It is true that I am a presentist, and presentism is, I think, the most natural position for any Aristotelian to take. (Certainly an A-theory of some sort is.) But it is not correct to say that the Five Ways go through only given presentism. Indeed, I would say that, for the specific purpose of defending any of the Five Ways, one doesn’t even need to defend an A-theory of any sort. Ordinary examples of change merely play the role of introducing the act/potency distinction. Once that general idea is grasped, the specific details of the examples don’t matter. (This is why it is a complete waste of time to go on, as some critics do, about whether the motion of a stick and the rock it is pushing are strictly simultaneous etc.)

Hence, as long as there is some kind of potency in need of actualization, an argument like the First Way or Second Way will go through. And there would be that even given an eternalist or block conception of the universe. The universe as a whole would still be contingent and thus still exhibit potency in need of actualization. Nor would you need change in order to show that it is contingent. You could e.g. point instead to the fact that the universe is composite.

This doesn’t entail that an Aristotelian or Thomist should in fact accept eternalism, or should agree that physics has shown change to be illusory. These claims should not be accepted. Nor have I said, contrary to what you imply, that change exists only in the observer. What I’ve said is that even IF change did not exist in external physical reality, it would still exist in the observer. But I would not for a moment concede that physics has shown that it does not exist in physical reality. I know people make that sort of claim all the time, but it is false. But explaining why it is false essentially requires putting forward a general treatment of relativity, and since that is not necessary for the specific purposes of defending the Five Ways, I haven’t done it in that context. Relativity at best affects where we locate potency in physical reality, not whether we need to locate it somewhere there or other, and thus it need not be dealt with at length in a treatment of the Five Ways.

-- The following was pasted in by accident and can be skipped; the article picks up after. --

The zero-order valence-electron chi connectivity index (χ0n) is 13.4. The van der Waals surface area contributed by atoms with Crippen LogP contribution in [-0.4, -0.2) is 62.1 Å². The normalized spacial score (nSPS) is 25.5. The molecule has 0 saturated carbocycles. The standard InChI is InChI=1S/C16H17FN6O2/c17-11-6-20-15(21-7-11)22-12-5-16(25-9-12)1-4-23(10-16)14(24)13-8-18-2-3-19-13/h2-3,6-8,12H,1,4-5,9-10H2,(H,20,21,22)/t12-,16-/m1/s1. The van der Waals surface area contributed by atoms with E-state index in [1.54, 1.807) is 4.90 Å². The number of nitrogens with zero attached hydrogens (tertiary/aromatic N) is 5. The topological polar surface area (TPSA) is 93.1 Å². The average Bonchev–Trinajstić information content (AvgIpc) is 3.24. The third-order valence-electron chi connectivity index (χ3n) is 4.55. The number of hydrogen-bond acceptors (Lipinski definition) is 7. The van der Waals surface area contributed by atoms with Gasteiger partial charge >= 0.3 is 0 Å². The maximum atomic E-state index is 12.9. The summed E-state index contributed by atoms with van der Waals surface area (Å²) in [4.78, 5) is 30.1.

I’ve made this point here at the blog before and I made it also in my article “Motion in Aristotle, Newton, and Einstein.” But I have a lot more to say about relativity in an article on that subject in a forthcoming anthology on Aristotelianism and modern science to which I am one of the contributors. And I say much more about it still, and about philosophy of time in general (including a general defense of presentism), in the book on Aristotelian philosophy of nature that I am currently working on.

Red said...

Hi Dr. Feser

Thanks a lot for clarification , I'll look forward to your forthcoming work on the subject. but can I take you to mean that an A-T-ist Can be an eternalist? doesn't five ways require there to something like the objective Becoming of the sort that only presentism can afford ?
the kind of cosmological arguments that WLC defend get completely undermined by Block universe
wouldn't the argument for unmoved mover require there to be real difference between tenses ?
I'll see how would you defend principle of motion in a block universe ..as you mention in neo scholastic essays ..given Minkowski's conception there is no real actualization of potency in the natural world.

It will certainly be interesting how you defend presentism but right now to me it seems Presentism is a view that is scientifically undermined and philosophically suspect ( again, i am sorry if i am wrong ) defending presentism requires requires significant scientific revisionism . There is already enough swimming against the tide in theistic philosophy already .

All the best .